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Israel, Beware of Abandoning the First Arab Leader Willing to Work Together

Raviv Drucker
Raviv Drucker
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MK Mansour Abbas, head of the United Arab List.
MK Mansour Abbas, head of the United Arab List.Credit: Moti Milrod
Raviv Drucker
Raviv Drucker

“Take out your cameras and take a picture of the Israeli delegation. In a few weeks, every time you see this picture you’ll cry with longing.” (The late Yossi Sarid at the Taba talks, January 2001.) But the Palestinian delegates didn’t hurry to take out their cameras, nor did they heed the warnings, that “In 50 years you won’t get an offer like Barak gave you.” Yasser Arafat, it may be recalled, replied with a “yes” that was all “no.” More than 21 years have passed, and the Palestinians really can only dream of such an Israeli delegation. A Bill Clinton-style offer is completely out of the question.

Now history is repeating itself. MK Mansour Abbas, head of the United Arab List, came to a Lod synagogue during the last round of fighting in Gaza, condemned the intersectional violence in mixed cities like Lod, said that Israel is not an apartheid state, recognized it as a Jewish state and has condemned every terror attack. But that’s not enough for us. We want our Arab leader to be a Bnei Akiva graduate, preferably from Nir Orbach’s class.

Even on the most difficult issue for the leader of a Muslim party, that of the Al-Aqsa mosque compound, Abbas gave the government a silver-plated fireman’s ladder. He realized that Naftali Bennett cannot meet any request from him regarding what happens on the Temple Mount. The current reality, in which the month of Ramadan regularly becomes a prelude for World War III, is intolerable. Abbas wants to change it, and rightly so. Bennett and the rest of us have an interest in changing it as well, but the trio of Abir Kara, Ayelet Shaked and Orbach won’t allow changes to take place through dialogue with Abbas, heaven forbid.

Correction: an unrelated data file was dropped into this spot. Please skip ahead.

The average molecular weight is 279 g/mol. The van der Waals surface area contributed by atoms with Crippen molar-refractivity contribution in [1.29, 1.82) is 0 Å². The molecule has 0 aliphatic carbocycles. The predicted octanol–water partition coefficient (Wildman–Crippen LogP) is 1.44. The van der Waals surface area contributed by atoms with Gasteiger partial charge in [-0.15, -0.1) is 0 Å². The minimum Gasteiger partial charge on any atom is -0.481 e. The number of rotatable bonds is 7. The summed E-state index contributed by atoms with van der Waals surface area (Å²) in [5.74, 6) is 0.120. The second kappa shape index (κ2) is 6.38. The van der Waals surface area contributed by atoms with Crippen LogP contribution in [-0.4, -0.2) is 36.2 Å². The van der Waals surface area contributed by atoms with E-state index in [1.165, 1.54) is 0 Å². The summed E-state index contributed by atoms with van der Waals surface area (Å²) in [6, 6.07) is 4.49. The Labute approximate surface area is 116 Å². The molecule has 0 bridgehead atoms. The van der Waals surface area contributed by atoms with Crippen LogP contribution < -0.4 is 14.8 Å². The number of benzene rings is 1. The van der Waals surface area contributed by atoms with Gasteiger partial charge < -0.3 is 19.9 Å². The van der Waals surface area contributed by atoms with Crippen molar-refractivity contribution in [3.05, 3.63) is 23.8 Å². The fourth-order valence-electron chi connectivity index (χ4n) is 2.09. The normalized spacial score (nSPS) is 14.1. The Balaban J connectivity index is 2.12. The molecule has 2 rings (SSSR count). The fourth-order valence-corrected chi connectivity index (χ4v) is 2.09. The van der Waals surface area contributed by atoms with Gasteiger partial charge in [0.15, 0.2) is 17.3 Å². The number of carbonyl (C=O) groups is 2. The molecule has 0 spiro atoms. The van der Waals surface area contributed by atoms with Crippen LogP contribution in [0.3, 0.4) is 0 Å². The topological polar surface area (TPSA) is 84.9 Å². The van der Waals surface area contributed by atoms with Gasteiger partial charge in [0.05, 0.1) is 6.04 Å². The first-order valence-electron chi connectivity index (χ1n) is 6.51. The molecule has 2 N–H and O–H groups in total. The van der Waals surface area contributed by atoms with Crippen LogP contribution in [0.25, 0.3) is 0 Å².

Abbas made a smart move and aligned himself with the king of Jordan. Abdallah has an official, recognized status on Temple Mount. With his help, a smarter status quo can be stabilized on Temple Mount, preventing the barricading of rock throwers and obviating the need for Israeli police to storm the mosques. Unfortunately, Abbas’s smart thinking crashes upon the rocks of suspicion and small-minded politics.

Bennett was afraid to extend the ban on Jews going up to the Temple Mount, preferring the risk of a security flare-up to the fear of upsetting Yomtob Kalfon and Orbach. Yair Lapid as well as anonymous sources say Abbas made no demands regarding Al-Aqsa. To Abbas, “it wasn’t a knife in the gut, it was a knife in the back.” If he had any sort of motivation to bring the United Arab List back to full functioning as a coalition member this week, it has evaporated. Internal pressure on him is immense as it is. His opponents in the Joint List mocked his decision to suspend the UAL’s membership in the coalition just in time for the Knesset recess, and now it’s not just during the recess anymore.

One UAL lawmaker, Mazen Ghanayim, who preached coexistence and waxed poetic about the need to integrate Arab parties into the councils of power, is behaving like a small politician hunting for votes. Another MK on the list, Walid Taha, struggles to back up Abbas. The opposition, Joint List’s Ayman Odeh and Ahmad Tibi, would still rather lose an eye provided Abbas loses two. They will surely retain their Knesset seats in the next elections, while Abbas will have to fight for his political life.

If he is not elected, or if his party forces him to stay out of the coalition, the entire system will breathe a sigh of relief. Arab politicians will once again be able to bemoan being kept out of power, being discriminated against by those racist Jews. The Jewish politicians will continue to “pray” that an Arab leadership arises “that cares for its constituency and not for the Palestinians.” Oh, the fun we’ll have.

Israeli politics has managed to disappear Mahmoud Abbas, the most moderate Palestinian leader imaginable, who has been fighting terrorism and Hamas for 18 years, and in return is labeled “unworthy of a meeting” by the prime minister. (Orbach might quit.) Now we’re on the way to disappearing the only legitimate leader of the Arab citizenry of Israel who was willing to enter a coalition with Jews.

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